Jamie Goglin, Frank Gallaway, and Ryan Liddell spent a recent cold evening sitting on wooden benches in a barren church basement, swapping stories and playing cards with a group of homeless men, women, and children.
Despite the grim surroundings, the sailors smiled brightly as they went about their tasks. In crisp blue uniforms, they cleaned up after the chicken-and-rice dinner, doled out supplies, and prepared the next day's lunch before bedding down on the chill linoleum floor.
Welcome to the brave new world of Navy trainees.
In an era of continued peace, and as America's armed services try to recover from a spate of scandals, the Navy has added community-service to its training.
While other services talk to privates and grunts about values and ethics, the Navy is unique in sending its newest members out to aid civilians. Recruits go to churches, shelters, schools, and parks near the Navy's main training center in Chicago with one mission: to do good.
"This is part of our training program, part of instilling our core values into our youngest sailors," says Rear Admiral Kevin Green, the commander who instituted the community service program. "I am absolutely convinced it has tremendous and measurable benefits."
All of the Navy's recruits go through eight weeks of basic training at the Great Lakes Naval Training Center in North Chicago. In addition to visiting homeless shelters, seamen play sports with troubled adolescents, offer friendship to people with mental illnesses, visit senior citizens, and teach computer skills to students in the local school districts.
"The Navy is here to protect our country," says Seaman Goglin. "One of the best ways to do that is to help the people who need it the most."
This kind of interaction is vital to the base's mission of turning civilian adolescents into military adults, says Admiral Green. Officers pitch in to help alongside the sailors and meet with them afterward to reinforce what they learned, he says.
When the facilities of Rebound Inc., a rehabilitation program for troubled youths, burned down recently, Great Lakes sent sailors to help with a new building. Since then sailors have served as mentors for some of the youths, playing basketball and talking with them. "They are a positive force here in the county," says Dan Melyon, director of Rebound.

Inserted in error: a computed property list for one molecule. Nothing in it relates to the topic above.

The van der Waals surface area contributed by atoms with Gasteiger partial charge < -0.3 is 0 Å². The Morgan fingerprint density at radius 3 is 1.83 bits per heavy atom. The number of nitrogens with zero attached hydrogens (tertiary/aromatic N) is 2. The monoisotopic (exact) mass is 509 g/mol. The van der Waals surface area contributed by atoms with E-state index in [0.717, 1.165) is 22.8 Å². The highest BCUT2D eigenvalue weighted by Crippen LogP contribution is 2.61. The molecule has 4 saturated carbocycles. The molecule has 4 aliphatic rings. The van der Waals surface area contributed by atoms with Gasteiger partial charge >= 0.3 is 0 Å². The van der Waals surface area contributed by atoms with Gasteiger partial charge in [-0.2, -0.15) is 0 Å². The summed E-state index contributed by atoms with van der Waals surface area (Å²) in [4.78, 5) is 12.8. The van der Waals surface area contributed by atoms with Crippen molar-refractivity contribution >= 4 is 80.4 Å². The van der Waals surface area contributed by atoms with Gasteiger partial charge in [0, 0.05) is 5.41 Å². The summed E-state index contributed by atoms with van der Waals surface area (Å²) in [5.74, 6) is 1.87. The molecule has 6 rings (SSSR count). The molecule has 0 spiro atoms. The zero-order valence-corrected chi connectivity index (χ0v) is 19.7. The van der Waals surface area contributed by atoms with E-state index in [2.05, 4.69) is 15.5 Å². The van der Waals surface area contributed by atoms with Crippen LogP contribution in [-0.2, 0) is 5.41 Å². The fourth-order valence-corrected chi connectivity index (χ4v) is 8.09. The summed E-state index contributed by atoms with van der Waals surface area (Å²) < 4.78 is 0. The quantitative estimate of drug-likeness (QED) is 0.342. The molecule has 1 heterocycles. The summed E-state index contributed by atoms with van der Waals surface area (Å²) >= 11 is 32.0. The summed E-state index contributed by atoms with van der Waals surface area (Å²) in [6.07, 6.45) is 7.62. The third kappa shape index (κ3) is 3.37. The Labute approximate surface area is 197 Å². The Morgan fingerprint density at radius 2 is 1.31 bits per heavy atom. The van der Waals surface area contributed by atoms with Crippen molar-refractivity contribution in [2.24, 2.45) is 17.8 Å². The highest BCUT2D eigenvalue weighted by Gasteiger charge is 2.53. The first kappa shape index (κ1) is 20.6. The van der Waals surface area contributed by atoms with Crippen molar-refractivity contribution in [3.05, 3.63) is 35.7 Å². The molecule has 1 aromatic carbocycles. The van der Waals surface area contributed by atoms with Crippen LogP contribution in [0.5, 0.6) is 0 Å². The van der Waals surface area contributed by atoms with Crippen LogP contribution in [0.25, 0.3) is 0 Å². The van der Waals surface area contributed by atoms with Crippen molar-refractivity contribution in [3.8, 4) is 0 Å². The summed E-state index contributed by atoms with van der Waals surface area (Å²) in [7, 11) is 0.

While many applaud the do-good efforts, some question whether volunteer work is the best way to prepare the nation's sailors for war - and whether it instills values that will prevent the kinds of sex scandals that have dogged the armed services.
But clearly the military branches are attempting to march double-time away from sex scandals, including the Navy's Tailhook convention where male sailors harassed women, a rape of a Japanese girl by marines in Okinawa, and drill sergeants having sex with trainees at the Army's Aberdeen, Md., Proving Grounds.
The Marine Corps, for instance, added a week to boot camp so drill instructors can work with recruits on values and moral character. To prevent future misconduct, the Army is looking at closer screening of its drill sergeants and the addition of a three-star general to oversee basic training.
The scandals proved the military needs to teach character, not just technical skills, says Lawrence Korb, an assistant secretary of defense in the Reagan administration and now a senior fellow at the Brookings Institution, a Washington, D.C., think tank. "The people our society is producing don't necessarily have core values," Mr. Korb says.
Community service is nothing new for the Navy, Korb says. When he was stationed in Japan 30 years ago, his Navy unit helped out a local orphanage, Korb remembers. What is new is the Navy's emphasis on placing community service at the start of almost every sailor's career.
Chaplain Robert Feinberg, Great Lakes' character development officer, insists the Navy would be sailing full-speed ahead with community service even without the recent scandals. Every year roughly 8,000 new sailors join at least one community-service project, Chaplain Feinberg says.
"It's these kind of high-impact programs that really stretch their moral muscles," Feinberg says.
Ruth Hadsell watched this moral muscle-toning last week as recruits Bill Elkhay and Kody Stitz handed out clothes at the St. John's United Church of Christ shelter. Sailors are invaluable when there's a shortage, says Ms. Hadsell, the shelter's manager.
Seamen Elkhay and Stitz bantered with the guests crowding around them as they distributed clothes. "It's good to get to see the people we're actually going to be protecting," Elkhay says. "If they need something, we'll do it."
Kenneth, a shelter guest, is grateful for that effort. The companionship the sailors offer makes the shelter a nice place to stay, he says. "It helps us get a good night's sleep," he explains. "It's nice to know the Navy cares."